• Life without religion. What are the consequences of living life without religion? And does this affect the behaviour and aspirations of individual members of that society? 2nd November, 4-6pm, Friends Meeting House, Jesus Lane
  • Hinduism and the Western Enlightenment, with Jay Lakhani of the Hindu Academy. 23rd October,6.30-7.30pm, Sidgwick Hall, Newnham College
  • Seasons of the Spirit - Poets Grahame Davies and Malcolm Guite explore sources of vision in this and other worlds, showing how dream, myth, ritual, and the rhythm of the seasons can be doorways to inspiration. 24th October, 7-8pm, Anglia Ruskin University
  • Pentecostalism: frontiers of world Christianity - talk about the history of this tradition and its contemporary expression in Cambridge. 24th October, 5.45-7pm, Michaelhouse Centre Cafe
  • Soul Food - Readings from the world's religions, from poets and thinkers - ancient, modern and indigenous, with musical interludes. 26th October, 4-5pm, Clare College
  • Festival Choral Evensong - traditional evensong celebration. 27th October, 6.30-7.30pm, Great St Mary's University Church
  • The frontiers of now: a Buddhist approach. A talk and practical exploration of the centrality and power of awareness of the present moment, led by Rachael Harris, the University Buddhist Chaplin. 28th October, 7.30pm–9pm, Clare College
  • Open Scriptural Reasoning - a panel of Jewish, Christian and Muslim scholars study their sacred texts together in a practice called ‘Scriptural Reasoning’. 30th October, 7.30-9.30pm, Michaelhouse Centre
  • Frontiers in a changing world; global challenges, inner transformations with Ismael Velasco. 2nd November, 3-4pm, Clare College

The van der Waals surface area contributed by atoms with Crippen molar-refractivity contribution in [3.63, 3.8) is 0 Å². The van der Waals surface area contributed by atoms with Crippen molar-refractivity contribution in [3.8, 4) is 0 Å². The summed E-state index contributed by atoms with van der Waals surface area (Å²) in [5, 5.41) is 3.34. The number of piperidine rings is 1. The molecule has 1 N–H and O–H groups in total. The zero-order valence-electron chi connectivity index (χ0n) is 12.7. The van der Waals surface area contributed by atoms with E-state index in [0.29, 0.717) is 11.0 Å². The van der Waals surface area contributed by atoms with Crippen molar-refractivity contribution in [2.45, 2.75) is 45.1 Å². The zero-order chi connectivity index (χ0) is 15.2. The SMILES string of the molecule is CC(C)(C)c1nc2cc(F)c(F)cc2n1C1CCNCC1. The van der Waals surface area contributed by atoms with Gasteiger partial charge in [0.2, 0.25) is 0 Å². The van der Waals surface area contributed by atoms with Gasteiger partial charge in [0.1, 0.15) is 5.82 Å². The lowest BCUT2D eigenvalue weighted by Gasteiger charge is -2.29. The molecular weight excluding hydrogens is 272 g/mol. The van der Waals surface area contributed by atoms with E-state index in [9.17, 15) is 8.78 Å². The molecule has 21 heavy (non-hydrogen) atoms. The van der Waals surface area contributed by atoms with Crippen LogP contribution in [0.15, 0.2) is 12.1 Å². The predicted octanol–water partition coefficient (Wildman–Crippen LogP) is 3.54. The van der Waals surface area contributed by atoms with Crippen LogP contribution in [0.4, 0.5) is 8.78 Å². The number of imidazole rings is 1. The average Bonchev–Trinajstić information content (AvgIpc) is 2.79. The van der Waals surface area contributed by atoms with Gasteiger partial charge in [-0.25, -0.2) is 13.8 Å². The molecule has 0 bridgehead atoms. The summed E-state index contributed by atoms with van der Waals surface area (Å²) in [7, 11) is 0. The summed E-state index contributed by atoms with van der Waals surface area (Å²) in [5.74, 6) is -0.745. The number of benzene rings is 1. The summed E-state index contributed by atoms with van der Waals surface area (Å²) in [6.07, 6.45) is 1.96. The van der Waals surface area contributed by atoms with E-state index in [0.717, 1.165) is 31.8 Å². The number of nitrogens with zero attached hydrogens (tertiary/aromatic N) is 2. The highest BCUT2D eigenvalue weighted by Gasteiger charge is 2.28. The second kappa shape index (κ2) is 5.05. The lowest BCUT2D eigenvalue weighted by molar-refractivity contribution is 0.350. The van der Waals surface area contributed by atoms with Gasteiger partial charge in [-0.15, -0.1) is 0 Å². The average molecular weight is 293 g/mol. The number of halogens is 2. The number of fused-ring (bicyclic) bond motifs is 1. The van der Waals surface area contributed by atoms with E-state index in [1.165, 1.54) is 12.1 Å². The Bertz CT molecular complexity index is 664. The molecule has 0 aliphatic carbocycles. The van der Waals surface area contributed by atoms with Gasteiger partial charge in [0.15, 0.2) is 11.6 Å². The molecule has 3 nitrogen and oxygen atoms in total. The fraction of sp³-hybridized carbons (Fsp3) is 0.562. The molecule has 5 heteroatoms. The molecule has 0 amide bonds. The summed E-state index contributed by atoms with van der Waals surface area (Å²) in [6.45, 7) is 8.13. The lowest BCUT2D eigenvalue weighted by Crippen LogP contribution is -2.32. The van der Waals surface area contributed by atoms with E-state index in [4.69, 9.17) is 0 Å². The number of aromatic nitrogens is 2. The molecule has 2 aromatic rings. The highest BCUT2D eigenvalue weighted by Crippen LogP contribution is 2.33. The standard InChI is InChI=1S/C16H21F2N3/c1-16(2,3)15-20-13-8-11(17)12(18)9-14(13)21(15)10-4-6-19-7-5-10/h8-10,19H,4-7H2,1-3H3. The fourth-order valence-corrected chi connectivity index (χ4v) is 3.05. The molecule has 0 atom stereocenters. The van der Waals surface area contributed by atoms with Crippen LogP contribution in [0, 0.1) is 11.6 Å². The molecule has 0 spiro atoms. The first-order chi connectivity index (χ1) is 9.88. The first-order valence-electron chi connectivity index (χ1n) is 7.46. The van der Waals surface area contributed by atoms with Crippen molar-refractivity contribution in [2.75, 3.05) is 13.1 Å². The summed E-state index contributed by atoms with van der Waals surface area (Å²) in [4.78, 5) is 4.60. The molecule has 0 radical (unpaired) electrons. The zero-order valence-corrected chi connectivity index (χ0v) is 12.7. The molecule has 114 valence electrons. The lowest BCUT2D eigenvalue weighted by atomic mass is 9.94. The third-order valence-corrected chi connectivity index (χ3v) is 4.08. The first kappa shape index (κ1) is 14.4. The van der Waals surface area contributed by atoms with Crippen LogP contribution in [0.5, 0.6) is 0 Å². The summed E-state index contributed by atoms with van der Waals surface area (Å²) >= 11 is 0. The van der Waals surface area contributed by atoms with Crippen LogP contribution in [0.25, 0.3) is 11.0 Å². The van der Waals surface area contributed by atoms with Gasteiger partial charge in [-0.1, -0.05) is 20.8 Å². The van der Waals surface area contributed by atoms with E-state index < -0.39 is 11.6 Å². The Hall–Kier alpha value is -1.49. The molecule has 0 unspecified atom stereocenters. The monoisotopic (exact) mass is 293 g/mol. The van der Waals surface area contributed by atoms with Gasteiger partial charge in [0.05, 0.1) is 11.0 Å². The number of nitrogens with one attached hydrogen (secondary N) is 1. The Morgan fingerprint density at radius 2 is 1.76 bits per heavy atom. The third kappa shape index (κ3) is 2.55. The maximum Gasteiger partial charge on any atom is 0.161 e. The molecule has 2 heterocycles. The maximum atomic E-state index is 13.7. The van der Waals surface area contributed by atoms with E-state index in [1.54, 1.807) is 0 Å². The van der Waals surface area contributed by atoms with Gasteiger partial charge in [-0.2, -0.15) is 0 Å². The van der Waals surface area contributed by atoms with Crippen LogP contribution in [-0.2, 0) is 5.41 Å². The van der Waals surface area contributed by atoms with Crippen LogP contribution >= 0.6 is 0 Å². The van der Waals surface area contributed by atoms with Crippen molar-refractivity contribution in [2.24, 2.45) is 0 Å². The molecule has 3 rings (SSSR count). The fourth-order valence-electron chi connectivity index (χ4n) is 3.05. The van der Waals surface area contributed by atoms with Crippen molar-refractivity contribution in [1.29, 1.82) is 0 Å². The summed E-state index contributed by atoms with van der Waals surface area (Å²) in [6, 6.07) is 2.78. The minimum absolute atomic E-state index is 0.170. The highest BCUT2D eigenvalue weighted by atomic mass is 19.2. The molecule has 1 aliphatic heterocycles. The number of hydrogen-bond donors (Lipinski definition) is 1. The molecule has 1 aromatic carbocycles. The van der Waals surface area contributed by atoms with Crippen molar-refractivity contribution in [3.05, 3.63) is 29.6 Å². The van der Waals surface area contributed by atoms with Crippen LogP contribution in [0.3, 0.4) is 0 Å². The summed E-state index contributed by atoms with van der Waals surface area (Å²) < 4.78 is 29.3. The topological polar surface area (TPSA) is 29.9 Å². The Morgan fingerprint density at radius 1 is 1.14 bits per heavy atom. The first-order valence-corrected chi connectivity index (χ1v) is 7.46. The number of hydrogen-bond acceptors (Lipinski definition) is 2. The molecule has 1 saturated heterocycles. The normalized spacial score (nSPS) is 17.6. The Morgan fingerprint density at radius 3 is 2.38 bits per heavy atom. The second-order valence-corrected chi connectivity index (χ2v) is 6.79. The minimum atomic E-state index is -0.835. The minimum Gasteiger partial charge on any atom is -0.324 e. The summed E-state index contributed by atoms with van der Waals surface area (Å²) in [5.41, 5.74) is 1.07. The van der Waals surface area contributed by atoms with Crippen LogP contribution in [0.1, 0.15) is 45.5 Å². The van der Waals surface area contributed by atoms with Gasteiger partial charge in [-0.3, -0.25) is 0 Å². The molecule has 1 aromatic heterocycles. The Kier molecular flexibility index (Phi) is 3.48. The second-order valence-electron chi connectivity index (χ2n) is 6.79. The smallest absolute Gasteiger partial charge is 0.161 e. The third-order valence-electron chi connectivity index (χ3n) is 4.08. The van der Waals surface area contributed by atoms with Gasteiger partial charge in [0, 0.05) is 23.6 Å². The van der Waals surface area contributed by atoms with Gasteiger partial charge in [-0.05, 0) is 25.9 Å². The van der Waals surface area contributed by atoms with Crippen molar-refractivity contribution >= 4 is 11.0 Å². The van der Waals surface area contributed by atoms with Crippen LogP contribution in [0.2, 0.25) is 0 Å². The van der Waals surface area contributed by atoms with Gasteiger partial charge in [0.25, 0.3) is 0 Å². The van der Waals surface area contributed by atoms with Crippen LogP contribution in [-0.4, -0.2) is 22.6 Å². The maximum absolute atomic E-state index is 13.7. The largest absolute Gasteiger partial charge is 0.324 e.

• Reflections on the life of the spirit. A talk on insights from Baha’i writings about how conceptions of what is beyond death shape our day-to-day actions. 3rd November, 3pm–4pm, Clare College.

Malavika Anderson, the Festival of Ideas Coordinator, said: “The Festival of Ideas has grown significantly over the last few years, in terms of both the number as well as the diversity of events on offer. We were delighted to have hosted over 14,000 visitors at the festival in 2012 and look forward to welcoming even more over 12 days this autumn. The theme this year – ‘Frontiers’ – explores how borders, boundaries and margins are being either challenged or reinforced around the world – has inspired the development of some truly exciting events.”

The University of Cambridge Festival of Ideas is sponsored by Barclays, Cambridge University Press and Anglia Ruskin University, who also organise some of the events during the Festival. Event partners include Heffers Classics Festival, University of Cambridge Museums RAND Europe, the Goethe-Institut London and the Junction. The Festival's media partner is BBC Radio Cambridgeshire and its hospitality partner is Cambridge City Hotel.